Call to Cardiac Screen All Family Members of Sudden-Death Victims

June 03, 2009

June 3, 2009 (Vienna, Austria) — In the largest study of its kind to date, researchers at a specialized cardiogenetics center in the Netherlands have screened the close families of sudden-unexplained-death (SUD) victims and found that a third of them are affected by inherited heart disease [1]. Dr Christian Van der Werf (Academic Medical Center, Amsterdam, the Netherlands) reported the findings at the European Society of Human Genetics meeting in Vienna earlier this week.

Van der Werf, a research fellow in the department of cardiogenetics, told heartwire that the majority of such relatives are not currently being referred for screening: "We estimate that only 10% of SUD families are being examined for inherited heart conditions. The scale of heart disease that we found in such families underlines the necessity for general practitioners to refer first-degree relatives of SUD victims to a specialized cardiogenetics department as soon as possible. By taking these measures we can save lives and avoid further distress for families who have already suffered enough."

In such centers, "clinical geneticists, cardiologists, and psychosocial workers cooperate [and] specialize in inherited heart diseases and their clinical and psychosocial implications and can provide a better quality of care," he explains. However, he acknowledges that such specialized centers are not widely available and in lieu of this kind of service, he says cardiologists in general should receive more education with regard to inherited heart disease.

Tailored Screening Identifies Best Management for Individual Patients

The researchers say that when an individual aged one through 50 years dies suddenly, autopsy reveals an inheritable heart disease in the majority of the victims. But Van der Werf told heartwire that, in the Netherlands, autopsy is not mandatory in SUD victims, whereas in other countries, such as the UK, it is. However, even if an autopsy is performed, "the pathologist usually does not specialize in the heart," he noted

Van der Werf and colleagues looked at the outcome of first-degree-relative screening in 127 families who had suffered a SUD where there had been no autopsy (53.8%) or the autopsy did not reveal a cause of death. The average age at death of the SUD victims was 29.8 years old and, per family, a mean of 2.5 first-degree relatives were examined.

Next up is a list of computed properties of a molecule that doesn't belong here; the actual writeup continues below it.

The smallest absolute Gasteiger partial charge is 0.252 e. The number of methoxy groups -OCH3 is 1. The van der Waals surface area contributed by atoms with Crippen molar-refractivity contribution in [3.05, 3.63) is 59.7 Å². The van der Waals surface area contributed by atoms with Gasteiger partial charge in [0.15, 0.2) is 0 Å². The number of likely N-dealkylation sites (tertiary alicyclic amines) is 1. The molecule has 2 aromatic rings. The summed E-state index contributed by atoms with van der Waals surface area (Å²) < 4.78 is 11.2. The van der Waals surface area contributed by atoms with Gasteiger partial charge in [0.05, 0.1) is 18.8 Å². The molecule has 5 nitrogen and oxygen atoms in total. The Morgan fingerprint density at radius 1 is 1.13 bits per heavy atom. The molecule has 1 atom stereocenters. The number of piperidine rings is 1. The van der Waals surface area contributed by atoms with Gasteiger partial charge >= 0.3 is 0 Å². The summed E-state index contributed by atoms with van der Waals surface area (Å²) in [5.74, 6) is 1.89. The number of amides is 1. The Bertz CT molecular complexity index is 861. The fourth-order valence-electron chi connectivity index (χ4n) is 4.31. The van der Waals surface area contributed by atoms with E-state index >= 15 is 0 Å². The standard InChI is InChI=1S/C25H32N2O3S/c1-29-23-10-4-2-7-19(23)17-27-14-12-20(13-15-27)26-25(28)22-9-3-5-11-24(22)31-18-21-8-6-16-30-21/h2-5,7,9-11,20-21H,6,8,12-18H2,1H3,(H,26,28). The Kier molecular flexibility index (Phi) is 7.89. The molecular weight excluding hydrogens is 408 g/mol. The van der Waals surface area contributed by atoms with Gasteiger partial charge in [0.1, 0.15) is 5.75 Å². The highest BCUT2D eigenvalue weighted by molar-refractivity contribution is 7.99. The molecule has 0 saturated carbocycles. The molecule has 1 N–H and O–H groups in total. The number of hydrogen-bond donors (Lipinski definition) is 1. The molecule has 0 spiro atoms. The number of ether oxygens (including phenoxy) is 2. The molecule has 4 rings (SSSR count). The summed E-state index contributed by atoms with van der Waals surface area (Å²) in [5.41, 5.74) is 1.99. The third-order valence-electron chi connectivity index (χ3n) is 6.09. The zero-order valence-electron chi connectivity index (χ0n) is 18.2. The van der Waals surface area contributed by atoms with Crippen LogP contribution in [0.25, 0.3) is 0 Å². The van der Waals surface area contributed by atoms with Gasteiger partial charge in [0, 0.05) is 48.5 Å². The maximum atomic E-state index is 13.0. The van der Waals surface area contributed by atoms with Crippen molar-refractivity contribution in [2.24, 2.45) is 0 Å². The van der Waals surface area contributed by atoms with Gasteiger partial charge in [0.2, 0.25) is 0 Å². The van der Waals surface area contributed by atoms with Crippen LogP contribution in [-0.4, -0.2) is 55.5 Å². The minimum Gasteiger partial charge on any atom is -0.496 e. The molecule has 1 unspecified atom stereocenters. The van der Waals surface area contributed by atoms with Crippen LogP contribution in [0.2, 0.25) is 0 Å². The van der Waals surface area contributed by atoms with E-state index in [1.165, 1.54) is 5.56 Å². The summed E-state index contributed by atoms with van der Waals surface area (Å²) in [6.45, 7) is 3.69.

"We all worked together to see the families, taking their personal history and ECG," Van der Werf explained, adding that, in some cases, a second cardiac autopsy of the SUD victim was undertaken if tissue had been stored and was available. He stressed that the strategy differs for each family, depending on what is discovered. "If there is a big suspicion of a certain inherited cardiac disease, the last step of our targeted approach will be genetic screening."

A probable diagnosis was made in 36 of the families (31.3%), with primary arrhythmia syndromes being the most important causes: electrical catecholaminergic polymorphic ventricular tachycardia and long-QT syndrome were the most common diagnoses, affecting eight and seven families, respectively.

Using the example of long-QT syndrome, Van der Werf explained how genetic testing can help identify the specific mutation responsible, which can then help in management of the affected patients.

"Some types [of long-QT syndrome] can be managed with medication, eg, beta blockers, whereas in other subtypes medication is not effective. Some individuals receive lifestyle advice only, such as refraining from competitive sports, and others receive [implantable cardioverter defibrillators] ICDs."

Referral to Specialist Centers Will Help Identify More Affected Families

Van der Werf says the new findings add to two smaller UK studies in the field, and this is the second report from the registry of families at his center. The team is continuing to follow other family members of SUD victims to report the yield of family screening.

They are also trying to encourage general practitioners and other involved physicians to request autopsy and DNA storage for SUD patients "and to refer relatives to a cardiogenetics department after a case of sudden death at young age. We hope this will lead to identification of more families at risk of sudden cardiac death, in which preventive measures then can be taken."

He says there are eight such specialist cardiogenetics centers in the Netherlands and that a few other countries have well-developed networks, "but the field of cardiogenetics is not really developed in the US," he notes, in terms of the availability of such integrated centers.


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